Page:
10 Words With Interesting Etymologies
A Very Brief Explication of The History of English
English began developing sometime between 500 and 1100 A.D from a mix spoken by tribes called the Angles, the Saxons, the Frisians, and the Jutes. These tribes were from the mainland of Europe, in Western Germany and up along the lands of Denmark. As the Roman influence over England receded, these tribes began to settle in England. Or more accurately, they conquered it, razing Celt and Briton influence from the land and supplanting their own culture.
This language group is known as West Germanic, and the dominant branch spoken became West Saxon, the language in which the epic poem Beowulf is written in. Viking conquest during these times also drastically changed the language, and you can hear Old Norse through this window. Still, this Old English is quite different from Modern English, which comes from a specific dialect of Middle English (The Midland dialect, which you could most likely understand).
The big cultural change that started Middle English was the invasion of the Isles by the Normans in 1066, who spoke a very German-influenced French. They, too, were genetically and culturally defined by the Viking invasions, arriving from Normandy in France, just across the sea from England. The dynamic was that French was high-class and English more rudimentary. This Norman invasion decreased the popularity of English, which experienced a bit of a lull in the 1100's and 1200's. The language then underwent a little renaissance, though the Dark Age was spreading across Europe. The Plague reached England in the 1350's. After this, the English middle class picked up momentum. Of dire consequence, too, was The Hundred Years' War underway on France (1337 - 1453), which changed the dynamic of French in England.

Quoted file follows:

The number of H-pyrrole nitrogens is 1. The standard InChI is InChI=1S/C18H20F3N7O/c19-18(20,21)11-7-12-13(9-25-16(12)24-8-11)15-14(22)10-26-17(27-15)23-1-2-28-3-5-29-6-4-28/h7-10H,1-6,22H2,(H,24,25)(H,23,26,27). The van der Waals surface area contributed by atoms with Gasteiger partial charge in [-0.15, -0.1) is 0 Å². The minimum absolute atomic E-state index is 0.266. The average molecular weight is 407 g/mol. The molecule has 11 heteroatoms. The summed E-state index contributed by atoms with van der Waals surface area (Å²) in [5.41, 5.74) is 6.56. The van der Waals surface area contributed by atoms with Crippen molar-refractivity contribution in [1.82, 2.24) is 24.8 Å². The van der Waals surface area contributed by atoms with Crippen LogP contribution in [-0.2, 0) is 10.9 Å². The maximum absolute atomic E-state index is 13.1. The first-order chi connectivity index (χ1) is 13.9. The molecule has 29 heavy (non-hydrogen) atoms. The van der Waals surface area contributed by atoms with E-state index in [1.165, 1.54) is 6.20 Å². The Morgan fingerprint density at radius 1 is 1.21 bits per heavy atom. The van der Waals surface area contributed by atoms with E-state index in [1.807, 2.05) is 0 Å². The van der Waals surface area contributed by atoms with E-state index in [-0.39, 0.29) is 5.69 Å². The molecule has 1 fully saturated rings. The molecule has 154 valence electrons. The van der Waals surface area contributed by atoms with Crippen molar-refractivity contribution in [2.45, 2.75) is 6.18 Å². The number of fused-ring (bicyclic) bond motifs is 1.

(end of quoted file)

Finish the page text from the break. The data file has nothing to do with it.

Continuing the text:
The Renaissance, which began in the 1500's, brought increasing connectedness with other languages during England's Golden Age (Elizabethan Age). The language made bounding progressions in vocabulary as its gradual change in pronunciation tapered off. English became accepted as a language of education, awaiting popularization by artists like Kit and William Shakespeare, then the invention of the printing press — the rest is pretty easy to understand.
There are, of course, many languages that have influenced English. Greek was always a huge influence. Hebrew came largely by way of Christianity. More recently, through trading and exploration are Italian, Arabic, Indian, and Spanish. Plus, some of the languages that influenced English were influenced by other languages. It's a tangled web, but I wanted to give you an idea of the main channels of the language.
On to the Etymologies!
All of these are from a very nifty website called Etymonline with some help from the lovely Wikipedia archives.
For most of these words, I'm skipping the theoretical roots that predate recorded history.
10 Words With Interesting Etymologies
This Will Make You Very Uncomfortable
The word obsess is formed from Latin roots ob and sidere, which mean opposite from and to sit, respectively. So if you're really obsessive you may be found sitting across from the target of your interest, leaning in, creepily awaiting their next move.
I just remembered my high school Latin teacher speaking to the odd etymology of whiskey or in the Old World whisky. It's one of those rare, rare occurrences of Gaelic words that entered English. It comes from the Gaelic uisge beatha (this is not written how it sounds) which means "water of life". From the Old Irish uisce ("water").
Whiskey was originally a malt liquor.